WALKING PAPERS (frontman Jefferson Angell and keyboard player/longtime collaborator Benjamin Anderson) released the latest video for “Creation Reproduction and Death” yesterday from their critically acclaimed third album, THE LIGHT BELOW, exclusively on PancakesAndWhiskey.com. It was directed by The Boredom Killing Business with Cory Ingram, Konstantin Komarov and Bob Wayne.

The song is now available for streaming and download here, and the video can be seen now on the band’s official YouTube page.

It’s the fourth video release from THE LIGHT BELOW, which was released February 5 via Carry On Music and can be purchased or streamed here. Videos for the album’s first three singles, “Divine Intervention,” “The Value of Zero” and “What Did You Expect?” can be seen on the band’s official YouTube and Vevo pages.

As singer Jefferson Angell explains, “I wrote ’Creation Reproduction and Death’ while contemplating how much time we have left, how we’ll spend it and who will we spend it with? It’s a question we can only answer for ourselves compounded by the pressure that we may not know if we made the right decision until there is no time left to do anything about it. After making three epic videos, we wanted to cut loose and have a good time. We hope people will enjoy watching the video as much as we had fun making it!”

To listen to WALKING PAPERS is like gaining access to a secret society, like stumbling upon your new favorite bar behind an unmarked door — the kind where every patron has a story, and every night is a late one. With THE LIGHT BELOW, we’re once again invited behind the velvet curtain, to the smoke-filled room where whiskey-voiced Angell holds court, telling his tales over bluesy riffs with an alluring darkness.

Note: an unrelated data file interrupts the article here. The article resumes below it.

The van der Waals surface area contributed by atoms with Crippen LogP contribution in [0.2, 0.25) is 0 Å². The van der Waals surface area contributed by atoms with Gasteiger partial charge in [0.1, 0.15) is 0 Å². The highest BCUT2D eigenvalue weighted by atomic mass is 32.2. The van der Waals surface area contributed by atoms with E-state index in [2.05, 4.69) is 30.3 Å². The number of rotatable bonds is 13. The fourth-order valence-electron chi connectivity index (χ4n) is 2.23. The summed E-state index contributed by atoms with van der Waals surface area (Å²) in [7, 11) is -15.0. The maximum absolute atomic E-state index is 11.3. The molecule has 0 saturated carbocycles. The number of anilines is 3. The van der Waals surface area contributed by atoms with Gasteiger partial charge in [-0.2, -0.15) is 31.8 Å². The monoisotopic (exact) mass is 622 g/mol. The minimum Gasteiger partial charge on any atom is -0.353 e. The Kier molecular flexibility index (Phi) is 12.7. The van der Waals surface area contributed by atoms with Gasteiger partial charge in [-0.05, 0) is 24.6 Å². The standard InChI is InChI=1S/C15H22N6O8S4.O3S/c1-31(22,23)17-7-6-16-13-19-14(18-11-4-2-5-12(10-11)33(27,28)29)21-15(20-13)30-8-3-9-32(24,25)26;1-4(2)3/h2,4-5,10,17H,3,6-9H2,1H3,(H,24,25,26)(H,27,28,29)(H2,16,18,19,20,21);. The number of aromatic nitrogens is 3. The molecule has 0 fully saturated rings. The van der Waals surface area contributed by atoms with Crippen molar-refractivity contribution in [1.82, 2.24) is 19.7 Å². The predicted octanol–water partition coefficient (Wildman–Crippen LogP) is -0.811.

Known for his bruised, evocative vocals, and craftsman-like songwriting, Angell uses the new album to build on an already formidable catalog, with a cinematic style that oscillates between lust and loathing. Described by Angell as “a sort of mindfulness exercise,” the new tracks focus restless energy left in the wake of personal loss and creative self-doubt. “I’ve always used music as a way to deal with negative experiences and to figure myself out,” he explains, “I’ve lost a few close friends the last couple years and some of these songs provided the light I needed to process that. Those same songs have now become a way to continue a conversation with the ghosts.”

PancakesAndWhiskey.com recently called THE LIGHT BELOW, “…a powerful rush of dark rock…mesmerizing… has a uniquely cinematic feel…a sit-down-and-listen, edge-of-your-seat kind of record, but it’s equally pleasing when you might be listening more passively; a gripping life soundtrack that makes everyday moments feel like film noir. From Andrews’ strikingly precise drumming to Anderson’s vivid keys to the vibe-setting saxophone by Lothian, it’s a colorful base on which Angell paints his pensive lyrics. THE LIGHT BELOW is like a sonic trip to a place where neon signs and car headlights illuminate leather-jacketed late-nighters.”

While PhilsPicks.com called it, “One of 2021’s essential albums,” RPMOnline.com declared, “…a contender for album of the year already,” and MyGlobalMind.com proclaimed, “Bluesy, alternative, artful rock music. This is the sort of music that I always imagine Talking Head’s David Byrne telling all of his friends about. It’s got everything Byrne embraces when it comes to style, art, lyrical content and more…This is a great release that reminds us that great music is out there if we look for it.”

With a diverse array of legendary supporting members itching to hop in and jam over the years, including Duff McKagan (Guns N’ Roses), Mike McCready (Pearl Jam), Barrett Martin (Screaming Trees), it’s no surprise that caliber of musicianship is what WALKING PAPERS has become notorious for. This time around, they’ve recruited Will Andrews (drums), Gregor Lothian (Saxophone), and Dean DeLeo (Stone Temple Pilots) for some roof-raising guitar work on “Divine Intervention” as well as “Stood up at the Gates of Heaven.”

“Who you’re playing with obviously changes the dynamics of what you’re doing,” explains Angell. “As with most labor of love projects there was blood, sweat and tears, but those shared the space with a lot of laughs and personal epiphanies. It’s never easy to articulate something you hear in your head to another person. But in the end, what we achieved was beyond our expectations and I think we’re all better for it.”

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